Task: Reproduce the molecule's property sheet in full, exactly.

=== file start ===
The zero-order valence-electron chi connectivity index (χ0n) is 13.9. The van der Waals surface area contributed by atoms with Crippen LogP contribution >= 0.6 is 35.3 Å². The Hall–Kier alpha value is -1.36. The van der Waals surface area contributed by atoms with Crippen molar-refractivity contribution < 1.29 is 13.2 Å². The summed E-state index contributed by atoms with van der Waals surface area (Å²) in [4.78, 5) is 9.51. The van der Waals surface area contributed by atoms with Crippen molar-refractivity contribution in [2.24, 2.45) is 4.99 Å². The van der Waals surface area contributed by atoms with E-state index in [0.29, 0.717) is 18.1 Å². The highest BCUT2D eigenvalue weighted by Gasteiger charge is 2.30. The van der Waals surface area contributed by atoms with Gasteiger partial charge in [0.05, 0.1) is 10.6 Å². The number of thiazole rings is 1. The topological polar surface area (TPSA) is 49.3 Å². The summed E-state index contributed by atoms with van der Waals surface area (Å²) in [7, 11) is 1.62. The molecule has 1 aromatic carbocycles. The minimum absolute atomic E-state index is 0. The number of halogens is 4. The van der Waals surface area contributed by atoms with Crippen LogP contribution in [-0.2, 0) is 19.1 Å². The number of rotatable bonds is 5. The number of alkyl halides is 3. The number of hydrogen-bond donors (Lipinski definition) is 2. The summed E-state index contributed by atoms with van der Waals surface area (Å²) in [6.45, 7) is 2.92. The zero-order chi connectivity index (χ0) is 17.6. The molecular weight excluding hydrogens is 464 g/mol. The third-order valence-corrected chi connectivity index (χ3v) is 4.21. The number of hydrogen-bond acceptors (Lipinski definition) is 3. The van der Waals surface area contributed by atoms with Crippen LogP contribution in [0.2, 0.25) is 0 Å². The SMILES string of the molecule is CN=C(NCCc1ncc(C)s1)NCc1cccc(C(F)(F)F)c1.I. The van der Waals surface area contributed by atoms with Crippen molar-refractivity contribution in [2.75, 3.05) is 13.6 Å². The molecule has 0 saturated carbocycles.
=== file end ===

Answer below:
The zero-order valence-electron chi connectivity index (χ0n) is 13.9. The van der Waals surface area contributed by atoms with Crippen LogP contribution >= 0.6 is 35.3 Å². The Hall–Kier alpha value is -1.36. The van der Waals surface area contributed by atoms with Crippen molar-refractivity contribution < 1.29 is 13.2 Å². The summed E-state index contributed by atoms with van der Waals surface area (Å²) in [4.78, 5) is 9.51. The van der Waals surface area contributed by atoms with Crippen molar-refractivity contribution in [2.24, 2.45) is 4.99 Å². The van der Waals surface area contributed by atoms with E-state index in [0.29, 0.717) is 18.1 Å². The highest BCUT2D eigenvalue weighted by Gasteiger charge is 2.30. The van der Waals surface area contributed by atoms with Gasteiger partial charge in [0.05, 0.1) is 10.6 Å². The number of thiazole rings is 1. The topological polar surface area (TPSA) is 49.3 Å². The summed E-state index contributed by atoms with van der Waals surface area (Å²) in [7, 11) is 1.62. The molecule has 1 aromatic carbocycles. The minimum absolute atomic E-state index is 0. The number of halogens is 4. The van der Waals surface area contributed by atoms with Crippen LogP contribution in [-0.2, 0) is 19.1 Å². The number of rotatable bonds is 5. The number of alkyl halides is 3. The number of hydrogen-bond donors (Lipinski definition) is 2. The summed E-state index contributed by atoms with van der Waals surface area (Å²) in [6.45, 7) is 2.92. The zero-order chi connectivity index (χ0) is 17.6. The molecular weight excluding hydrogens is 464 g/mol. The third-order valence-corrected chi connectivity index (χ3v) is 4.21. The number of hydrogen-bond acceptors (Lipinski definition) is 3. The van der Waals surface area contributed by atoms with Crippen LogP contribution in [0.2, 0.25) is 0 Å². The SMILES string of the molecule is CN=C(NCCc1ncc(C)s1)NCc1cccc(C(F)(F)F)c1.I. The van der Waals surface area contributed by atoms with Crippen molar-refractivity contribution in [2.75, 3.05) is 13.6 Å². The molecule has 0 saturated carbocycles.